As for the hood thickness, the colder the water, the thicker your hood should be. If you are into deep dives or fear that cold water may be an issue, it would be wise to purchase a warmer 5mm to 7mm hood of a more thermal-friendly material (you can find an option with a fleece lining, for example). If you are a tropical diver, on the other hand, and worry more about the protection from the sun, Lycra hoods are just what you need.
There is also a distinction between the wetsuit diving hoods and hoods worn with drysuits. Wetsuit hoods cover the head and the neck areas, as well as include the bib, that can be tucked into the wetsuit at the neck opening. This bib reduces the transfer of water and keeps the diver warmer. A drysuit hood also covers the head and neck but is designed to cover only the neck seal of the drysuit.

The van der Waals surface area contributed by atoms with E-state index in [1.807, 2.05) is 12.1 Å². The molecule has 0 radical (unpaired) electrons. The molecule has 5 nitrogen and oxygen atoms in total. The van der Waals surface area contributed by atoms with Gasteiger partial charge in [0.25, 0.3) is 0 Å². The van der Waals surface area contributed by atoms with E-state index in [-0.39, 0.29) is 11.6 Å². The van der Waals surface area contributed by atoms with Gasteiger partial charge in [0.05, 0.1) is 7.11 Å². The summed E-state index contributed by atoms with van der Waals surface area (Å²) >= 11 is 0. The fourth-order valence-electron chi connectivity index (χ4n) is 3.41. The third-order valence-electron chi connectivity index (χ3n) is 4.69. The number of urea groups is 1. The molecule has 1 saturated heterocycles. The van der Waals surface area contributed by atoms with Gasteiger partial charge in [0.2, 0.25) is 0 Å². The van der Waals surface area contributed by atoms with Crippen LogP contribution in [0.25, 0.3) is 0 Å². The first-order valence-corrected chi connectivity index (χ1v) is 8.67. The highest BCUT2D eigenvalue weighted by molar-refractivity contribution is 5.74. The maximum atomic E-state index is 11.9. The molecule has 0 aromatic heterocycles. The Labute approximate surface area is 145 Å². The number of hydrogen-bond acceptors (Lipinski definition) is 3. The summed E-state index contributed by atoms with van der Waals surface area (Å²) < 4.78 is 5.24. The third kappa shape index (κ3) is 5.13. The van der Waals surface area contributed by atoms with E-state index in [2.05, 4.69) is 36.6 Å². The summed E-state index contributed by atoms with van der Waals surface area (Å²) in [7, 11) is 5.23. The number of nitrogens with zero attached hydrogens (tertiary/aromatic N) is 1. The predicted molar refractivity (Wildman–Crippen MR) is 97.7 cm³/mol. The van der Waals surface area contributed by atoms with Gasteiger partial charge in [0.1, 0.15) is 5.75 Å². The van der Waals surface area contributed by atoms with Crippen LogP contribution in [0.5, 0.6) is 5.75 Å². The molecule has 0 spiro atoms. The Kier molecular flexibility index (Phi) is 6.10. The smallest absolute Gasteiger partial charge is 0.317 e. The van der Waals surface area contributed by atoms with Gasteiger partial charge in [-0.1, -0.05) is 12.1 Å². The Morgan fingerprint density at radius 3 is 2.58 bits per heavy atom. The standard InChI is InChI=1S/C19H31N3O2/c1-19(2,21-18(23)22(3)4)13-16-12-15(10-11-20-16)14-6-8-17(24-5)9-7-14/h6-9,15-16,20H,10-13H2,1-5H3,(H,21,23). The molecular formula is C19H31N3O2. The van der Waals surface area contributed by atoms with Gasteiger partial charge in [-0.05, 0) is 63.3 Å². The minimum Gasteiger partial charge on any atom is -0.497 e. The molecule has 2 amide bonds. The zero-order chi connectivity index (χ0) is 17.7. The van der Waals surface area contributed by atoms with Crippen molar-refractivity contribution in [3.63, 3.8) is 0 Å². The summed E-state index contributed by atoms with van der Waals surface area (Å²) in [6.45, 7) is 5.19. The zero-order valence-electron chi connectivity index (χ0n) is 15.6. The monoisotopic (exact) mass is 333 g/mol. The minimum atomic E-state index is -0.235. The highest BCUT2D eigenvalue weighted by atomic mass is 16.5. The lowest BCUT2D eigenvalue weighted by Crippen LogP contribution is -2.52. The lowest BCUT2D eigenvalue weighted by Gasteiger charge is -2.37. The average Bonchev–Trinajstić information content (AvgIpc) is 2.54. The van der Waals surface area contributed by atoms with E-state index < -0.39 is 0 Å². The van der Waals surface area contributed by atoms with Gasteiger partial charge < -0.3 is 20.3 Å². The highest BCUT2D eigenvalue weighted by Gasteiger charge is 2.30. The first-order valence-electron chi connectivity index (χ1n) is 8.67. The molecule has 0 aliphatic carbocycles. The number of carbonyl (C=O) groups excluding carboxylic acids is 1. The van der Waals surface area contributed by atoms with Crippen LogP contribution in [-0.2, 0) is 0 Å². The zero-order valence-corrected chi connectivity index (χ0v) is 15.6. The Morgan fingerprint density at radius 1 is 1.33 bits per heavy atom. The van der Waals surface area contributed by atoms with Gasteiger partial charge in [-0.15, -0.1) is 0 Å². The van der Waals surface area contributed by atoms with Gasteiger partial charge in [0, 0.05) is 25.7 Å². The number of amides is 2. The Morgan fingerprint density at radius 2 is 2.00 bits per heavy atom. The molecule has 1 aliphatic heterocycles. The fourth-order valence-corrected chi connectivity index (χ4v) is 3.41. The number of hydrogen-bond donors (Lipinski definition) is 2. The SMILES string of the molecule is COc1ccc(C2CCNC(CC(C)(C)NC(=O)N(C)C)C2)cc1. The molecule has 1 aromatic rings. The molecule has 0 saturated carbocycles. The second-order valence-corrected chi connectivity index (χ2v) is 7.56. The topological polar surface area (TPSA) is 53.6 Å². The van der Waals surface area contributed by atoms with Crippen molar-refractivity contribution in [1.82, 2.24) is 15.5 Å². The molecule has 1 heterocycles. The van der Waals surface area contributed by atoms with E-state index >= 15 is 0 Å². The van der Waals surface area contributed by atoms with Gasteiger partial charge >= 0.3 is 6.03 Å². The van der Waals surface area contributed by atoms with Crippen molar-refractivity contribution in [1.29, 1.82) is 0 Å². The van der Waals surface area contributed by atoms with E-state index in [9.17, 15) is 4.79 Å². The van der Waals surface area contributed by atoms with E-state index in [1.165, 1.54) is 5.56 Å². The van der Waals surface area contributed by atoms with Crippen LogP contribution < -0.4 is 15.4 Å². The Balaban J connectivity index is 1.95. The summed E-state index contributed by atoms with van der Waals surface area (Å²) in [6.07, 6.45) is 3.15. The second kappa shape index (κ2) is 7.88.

In case you want additional thermal protection, consider easy-to-wear hooded vests that are also available here, at Dip ‘N Dive.